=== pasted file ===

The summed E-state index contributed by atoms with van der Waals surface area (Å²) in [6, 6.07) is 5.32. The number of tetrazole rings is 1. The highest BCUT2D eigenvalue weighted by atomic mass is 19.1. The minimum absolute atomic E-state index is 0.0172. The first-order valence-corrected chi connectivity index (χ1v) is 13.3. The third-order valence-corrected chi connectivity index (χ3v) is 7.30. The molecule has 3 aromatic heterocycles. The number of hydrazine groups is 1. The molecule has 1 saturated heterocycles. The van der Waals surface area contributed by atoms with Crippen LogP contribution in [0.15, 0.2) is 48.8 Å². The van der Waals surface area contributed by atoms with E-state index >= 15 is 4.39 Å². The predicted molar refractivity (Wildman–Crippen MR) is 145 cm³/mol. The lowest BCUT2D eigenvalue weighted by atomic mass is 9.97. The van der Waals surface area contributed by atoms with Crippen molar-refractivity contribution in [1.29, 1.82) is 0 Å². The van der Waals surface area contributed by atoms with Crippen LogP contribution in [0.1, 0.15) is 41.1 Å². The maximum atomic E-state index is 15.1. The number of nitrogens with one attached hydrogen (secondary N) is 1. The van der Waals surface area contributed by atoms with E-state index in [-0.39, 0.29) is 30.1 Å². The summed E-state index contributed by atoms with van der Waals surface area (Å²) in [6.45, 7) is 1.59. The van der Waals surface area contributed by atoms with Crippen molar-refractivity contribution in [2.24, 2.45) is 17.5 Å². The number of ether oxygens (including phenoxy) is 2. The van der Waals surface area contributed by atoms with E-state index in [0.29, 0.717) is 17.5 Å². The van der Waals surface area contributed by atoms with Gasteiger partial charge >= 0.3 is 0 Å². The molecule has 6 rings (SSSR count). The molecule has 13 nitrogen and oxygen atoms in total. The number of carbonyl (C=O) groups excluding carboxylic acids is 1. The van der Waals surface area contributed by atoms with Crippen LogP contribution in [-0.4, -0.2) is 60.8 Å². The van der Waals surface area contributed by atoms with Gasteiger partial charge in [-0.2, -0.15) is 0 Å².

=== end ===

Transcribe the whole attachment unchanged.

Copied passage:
The summed E-state index contributed by atoms with van der Waals surface area (Å²) in [6, 6.07) is 5.32. The number of tetrazole rings is 1. The highest BCUT2D eigenvalue weighted by atomic mass is 19.1. The minimum absolute atomic E-state index is 0.0172. The first-order valence-corrected chi connectivity index (χ1v) is 13.3. The third-order valence-corrected chi connectivity index (χ3v) is 7.30. The molecule has 3 aromatic heterocycles. The number of hydrazine groups is 1. The molecule has 1 saturated heterocycles. The van der Waals surface area contributed by atoms with Crippen LogP contribution in [0.15, 0.2) is 48.8 Å². The van der Waals surface area contributed by atoms with E-state index >= 15 is 4.39 Å². The predicted molar refractivity (Wildman–Crippen MR) is 145 cm³/mol. The lowest BCUT2D eigenvalue weighted by atomic mass is 9.97. The van der Waals surface area contributed by atoms with Crippen molar-refractivity contribution in [1.29, 1.82) is 0 Å². The van der Waals surface area contributed by atoms with Crippen LogP contribution in [0.1, 0.15) is 41.1 Å². The maximum atomic E-state index is 15.1. The number of nitrogens with one attached hydrogen (secondary N) is 1. The van der Waals surface area contributed by atoms with E-state index in [-0.39, 0.29) is 30.1 Å². The summed E-state index contributed by atoms with van der Waals surface area (Å²) in [6.45, 7) is 1.59. The van der Waals surface area contributed by atoms with Crippen molar-refractivity contribution in [2.24, 2.45) is 17.5 Å². The number of ether oxygens (including phenoxy) is 2. The van der Waals surface area contributed by atoms with E-state index in [0.29, 0.717) is 17.5 Å². The van der Waals surface area contributed by atoms with Gasteiger partial charge >= 0.3 is 0 Å². The molecule has 6 rings (SSSR count). The molecule has 13 nitrogen and oxygen atoms in total. The number of carbonyl (C=O) groups excluding carboxylic acids is 1. The van der Waals surface area contributed by atoms with Crippen LogP contribution in [-0.4, -0.2) is 60.8 Å². The van der Waals surface area contributed by atoms with Gasteiger partial charge in [-0.2, -0.15) is 0 Å².